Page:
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At the Institute’s core is the Gilder Lehrman Collection, one of the great archives in American history. More than 65,000 items cover five hundred years of American history, from Columbus’s 1493 letter describing the New World to soldiers’ letters from World War II and Vietnam. Explore primary sources, visit exhibitions in person or online, or bring your class on a field trip.

Clay, Henry (1777-1852) to Thomas J. Wharton

Gilder Lehrman Collection #: GLC00509 Author/Creator: Clay, Henry (1777-1852) Place Written: Ashland, Kentucky Type: Autograph letter signed Date: 28 August 1823 Pagination: 1

Summary of Content: Discusses at length the strong position he took favoring emancipation 25 years earlier and how his continuing emancipation feelings defeated him at the polls several times due to the strong slavery interest. States that there are not enough Africans in the U.S. to pose a hazard if they are gradually emancipated. Writes, "My opinion is unchanged...the African portion of the community is not so large as to make any hazard to the purity & safety of Society by a gradual and prepared emancipation of the offspring." Also discusses the political situation especially as it was affecting his first candidacy for president in the 1824 presidential election. He assesses the support he might have and mentions his opponents Andrew Jackson and John Quincy Adams. Writes that some of Jackson's supporters are coming over to him.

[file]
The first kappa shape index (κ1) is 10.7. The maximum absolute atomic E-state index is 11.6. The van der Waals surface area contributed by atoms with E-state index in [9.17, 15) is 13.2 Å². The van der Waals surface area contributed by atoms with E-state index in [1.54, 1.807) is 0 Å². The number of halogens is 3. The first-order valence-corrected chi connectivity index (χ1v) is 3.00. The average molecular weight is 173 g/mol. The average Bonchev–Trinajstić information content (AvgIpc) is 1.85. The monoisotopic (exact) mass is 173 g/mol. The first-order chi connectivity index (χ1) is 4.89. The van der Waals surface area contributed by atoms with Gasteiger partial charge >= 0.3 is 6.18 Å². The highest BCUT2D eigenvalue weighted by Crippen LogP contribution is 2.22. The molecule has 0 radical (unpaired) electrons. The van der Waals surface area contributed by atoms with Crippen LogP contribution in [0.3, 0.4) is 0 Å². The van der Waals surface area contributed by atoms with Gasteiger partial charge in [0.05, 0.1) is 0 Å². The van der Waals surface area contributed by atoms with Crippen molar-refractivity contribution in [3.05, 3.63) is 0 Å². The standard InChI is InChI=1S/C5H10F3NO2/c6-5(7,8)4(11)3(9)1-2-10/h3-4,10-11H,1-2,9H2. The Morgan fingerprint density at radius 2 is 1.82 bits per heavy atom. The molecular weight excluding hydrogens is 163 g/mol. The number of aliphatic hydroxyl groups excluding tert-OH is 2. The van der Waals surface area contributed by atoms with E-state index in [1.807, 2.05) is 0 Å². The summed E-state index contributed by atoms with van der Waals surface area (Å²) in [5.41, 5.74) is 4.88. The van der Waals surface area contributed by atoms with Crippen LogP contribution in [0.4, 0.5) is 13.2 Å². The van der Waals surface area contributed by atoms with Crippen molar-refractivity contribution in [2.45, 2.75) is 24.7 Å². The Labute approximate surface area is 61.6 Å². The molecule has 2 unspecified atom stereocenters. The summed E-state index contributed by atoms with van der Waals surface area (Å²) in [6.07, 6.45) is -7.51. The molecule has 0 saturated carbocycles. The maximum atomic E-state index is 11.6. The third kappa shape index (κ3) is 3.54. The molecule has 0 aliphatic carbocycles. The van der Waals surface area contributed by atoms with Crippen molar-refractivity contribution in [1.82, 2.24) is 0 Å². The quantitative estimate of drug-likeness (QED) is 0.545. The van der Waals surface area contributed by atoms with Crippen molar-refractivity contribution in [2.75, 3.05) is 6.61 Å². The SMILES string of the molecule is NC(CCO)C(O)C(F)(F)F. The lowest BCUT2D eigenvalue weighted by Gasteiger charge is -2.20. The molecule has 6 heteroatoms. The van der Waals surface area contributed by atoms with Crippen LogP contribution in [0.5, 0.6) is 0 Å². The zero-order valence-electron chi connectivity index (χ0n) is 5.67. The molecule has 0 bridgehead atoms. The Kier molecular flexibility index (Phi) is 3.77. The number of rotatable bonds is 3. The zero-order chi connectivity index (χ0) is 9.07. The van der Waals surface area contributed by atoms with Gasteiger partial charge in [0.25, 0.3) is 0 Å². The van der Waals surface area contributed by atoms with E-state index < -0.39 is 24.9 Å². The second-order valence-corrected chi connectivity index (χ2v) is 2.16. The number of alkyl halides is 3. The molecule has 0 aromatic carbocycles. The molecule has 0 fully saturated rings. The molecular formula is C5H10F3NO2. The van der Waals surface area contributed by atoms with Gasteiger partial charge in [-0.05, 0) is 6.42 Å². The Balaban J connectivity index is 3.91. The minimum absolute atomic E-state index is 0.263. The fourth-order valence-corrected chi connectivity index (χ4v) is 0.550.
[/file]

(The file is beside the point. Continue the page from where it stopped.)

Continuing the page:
People: Clay, Henry, 1777-1852.
Wharton, Thomas J., fl. 1823.
Adams, John Quincy, 1767-1848.
Jackson, Andrew, 1767-1845.

Historical Era: National Expansion and Reform, 1815-1860

Keywords/Subjects: President Politics, Government and Civics, Election, African American History, Abolition, Slave Sale, Reform Movement, Emancipation

Sub Era: Slavery & Anti-slavery